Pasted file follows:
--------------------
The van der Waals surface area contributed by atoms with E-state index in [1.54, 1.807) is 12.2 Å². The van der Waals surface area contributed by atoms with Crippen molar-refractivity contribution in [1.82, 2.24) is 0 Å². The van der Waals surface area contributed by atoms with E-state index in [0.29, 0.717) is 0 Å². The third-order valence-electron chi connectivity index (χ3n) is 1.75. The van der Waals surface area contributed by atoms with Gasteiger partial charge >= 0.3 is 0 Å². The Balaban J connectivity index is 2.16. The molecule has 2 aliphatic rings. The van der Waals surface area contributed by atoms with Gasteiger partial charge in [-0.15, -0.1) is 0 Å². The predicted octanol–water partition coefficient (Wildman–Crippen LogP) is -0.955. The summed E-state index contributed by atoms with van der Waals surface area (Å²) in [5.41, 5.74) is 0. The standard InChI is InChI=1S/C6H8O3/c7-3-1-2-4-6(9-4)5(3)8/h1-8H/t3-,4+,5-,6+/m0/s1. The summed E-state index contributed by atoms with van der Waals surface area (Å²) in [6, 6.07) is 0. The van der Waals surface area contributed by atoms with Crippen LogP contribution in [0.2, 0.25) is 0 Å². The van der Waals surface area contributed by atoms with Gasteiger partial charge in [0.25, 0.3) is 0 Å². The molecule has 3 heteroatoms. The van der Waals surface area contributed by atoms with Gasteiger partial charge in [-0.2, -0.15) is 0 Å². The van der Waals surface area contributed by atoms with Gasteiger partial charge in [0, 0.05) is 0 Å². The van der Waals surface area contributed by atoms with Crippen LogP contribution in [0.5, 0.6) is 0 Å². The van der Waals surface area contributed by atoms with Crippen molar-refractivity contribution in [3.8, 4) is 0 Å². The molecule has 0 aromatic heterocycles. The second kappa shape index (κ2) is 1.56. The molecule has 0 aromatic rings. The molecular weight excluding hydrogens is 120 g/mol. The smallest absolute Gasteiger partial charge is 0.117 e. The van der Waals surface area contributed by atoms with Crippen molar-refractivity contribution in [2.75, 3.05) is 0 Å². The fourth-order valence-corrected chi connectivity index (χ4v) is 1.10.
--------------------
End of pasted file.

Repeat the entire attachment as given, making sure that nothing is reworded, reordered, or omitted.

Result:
The van der Waals surface area contributed by atoms with E-state index in [1.54, 1.807) is 12.2 Å². The van der Waals surface area contributed by atoms with Crippen molar-refractivity contribution in [1.82, 2.24) is 0 Å². The van der Waals surface area contributed by atoms with E-state index in [0.29, 0.717) is 0 Å². The third-order valence-electron chi connectivity index (χ3n) is 1.75. The van der Waals surface area contributed by atoms with Gasteiger partial charge >= 0.3 is 0 Å². The Balaban J connectivity index is 2.16. The molecule has 2 aliphatic rings. The van der Waals surface area contributed by atoms with Gasteiger partial charge in [-0.15, -0.1) is 0 Å². The predicted octanol–water partition coefficient (Wildman–Crippen LogP) is -0.955. The summed E-state index contributed by atoms with van der Waals surface area (Å²) in [5.41, 5.74) is 0. The standard InChI is InChI=1S/C6H8O3/c7-3-1-2-4-6(9-4)5(3)8/h1-8H/t3-,4+,5-,6+/m0/s1. The summed E-state index contributed by atoms with van der Waals surface area (Å²) in [6, 6.07) is 0. The van der Waals surface area contributed by atoms with Crippen LogP contribution in [0.2, 0.25) is 0 Å². The van der Waals surface area contributed by atoms with Gasteiger partial charge in [0.25, 0.3) is 0 Å². The molecule has 3 heteroatoms. The van der Waals surface area contributed by atoms with Gasteiger partial charge in [-0.2, -0.15) is 0 Å². The van der Waals surface area contributed by atoms with Gasteiger partial charge in [0, 0.05) is 0 Å². The van der Waals surface area contributed by atoms with Crippen LogP contribution in [0.5, 0.6) is 0 Å². The van der Waals surface area contributed by atoms with Crippen molar-refractivity contribution in [3.8, 4) is 0 Å². The molecule has 0 aromatic heterocycles. The second kappa shape index (κ2) is 1.56. The molecule has 0 aromatic rings. The molecular weight excluding hydrogens is 120 g/mol. The smallest absolute Gasteiger partial charge is 0.117 e. The van der Waals surface area contributed by atoms with Crippen molar-refractivity contribution in [2.75, 3.05) is 0 Å². The fourth-order valence-corrected chi connectivity index (χ4v) is 1.10.